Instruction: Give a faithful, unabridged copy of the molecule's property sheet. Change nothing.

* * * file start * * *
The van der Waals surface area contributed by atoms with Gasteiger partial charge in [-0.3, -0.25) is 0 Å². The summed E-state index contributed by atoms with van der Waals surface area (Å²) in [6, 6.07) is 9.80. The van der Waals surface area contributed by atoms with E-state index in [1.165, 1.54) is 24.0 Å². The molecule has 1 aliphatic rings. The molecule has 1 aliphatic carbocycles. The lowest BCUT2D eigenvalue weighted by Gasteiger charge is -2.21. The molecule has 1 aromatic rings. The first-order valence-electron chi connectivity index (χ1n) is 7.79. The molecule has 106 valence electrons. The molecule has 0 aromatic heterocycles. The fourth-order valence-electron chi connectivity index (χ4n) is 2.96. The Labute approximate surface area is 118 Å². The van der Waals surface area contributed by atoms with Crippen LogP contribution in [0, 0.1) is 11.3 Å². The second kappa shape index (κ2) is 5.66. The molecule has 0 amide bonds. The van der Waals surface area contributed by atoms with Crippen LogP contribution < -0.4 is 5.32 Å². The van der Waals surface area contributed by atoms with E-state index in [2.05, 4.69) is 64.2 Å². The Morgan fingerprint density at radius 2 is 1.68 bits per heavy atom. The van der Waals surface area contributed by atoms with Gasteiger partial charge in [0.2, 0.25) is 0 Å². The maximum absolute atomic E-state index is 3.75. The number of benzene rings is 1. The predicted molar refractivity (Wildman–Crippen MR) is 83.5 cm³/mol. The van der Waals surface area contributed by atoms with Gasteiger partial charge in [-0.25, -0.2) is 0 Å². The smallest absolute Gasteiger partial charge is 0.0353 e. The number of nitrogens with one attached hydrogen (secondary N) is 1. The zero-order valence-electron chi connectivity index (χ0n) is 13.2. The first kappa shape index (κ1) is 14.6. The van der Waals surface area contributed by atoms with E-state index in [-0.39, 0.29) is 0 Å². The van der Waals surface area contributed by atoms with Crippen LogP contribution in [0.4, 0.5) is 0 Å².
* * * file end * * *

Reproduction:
The van der Waals surface area contributed by atoms with Gasteiger partial charge in [-0.3, -0.25) is 0 Å². The summed E-state index contributed by atoms with van der Waals surface area (Å²) in [6, 6.07) is 9.80. The van der Waals surface area contributed by atoms with E-state index in [1.165, 1.54) is 24.0 Å². The molecule has 1 aliphatic rings. The molecule has 1 aliphatic carbocycles. The lowest BCUT2D eigenvalue weighted by Gasteiger charge is -2.21. The molecule has 1 aromatic rings. The first-order valence-electron chi connectivity index (χ1n) is 7.79. The molecule has 106 valence electrons. The molecule has 0 aromatic heterocycles. The fourth-order valence-electron chi connectivity index (χ4n) is 2.96. The Labute approximate surface area is 118 Å². The van der Waals surface area contributed by atoms with Crippen LogP contribution in [0, 0.1) is 11.3 Å². The second kappa shape index (κ2) is 5.66. The molecule has 0 amide bonds. The van der Waals surface area contributed by atoms with Crippen LogP contribution < -0.4 is 5.32 Å². The van der Waals surface area contributed by atoms with E-state index in [2.05, 4.69) is 64.2 Å². The Morgan fingerprint density at radius 2 is 1.68 bits per heavy atom. The van der Waals surface area contributed by atoms with Gasteiger partial charge in [0.2, 0.25) is 0 Å². The maximum absolute atomic E-state index is 3.75. The number of benzene rings is 1. The predicted molar refractivity (Wildman–Crippen MR) is 83.5 cm³/mol. The van der Waals surface area contributed by atoms with Gasteiger partial charge in [-0.25, -0.2) is 0 Å². The smallest absolute Gasteiger partial charge is 0.0353 e. The number of nitrogens with one attached hydrogen (secondary N) is 1. The zero-order valence-electron chi connectivity index (χ0n) is 13.2. The first kappa shape index (κ1) is 14.6. The van der Waals surface area contributed by atoms with E-state index in [-0.39, 0.29) is 0 Å². The van der Waals surface area contributed by atoms with Crippen LogP contribution in [0.4, 0.5) is 0 Å².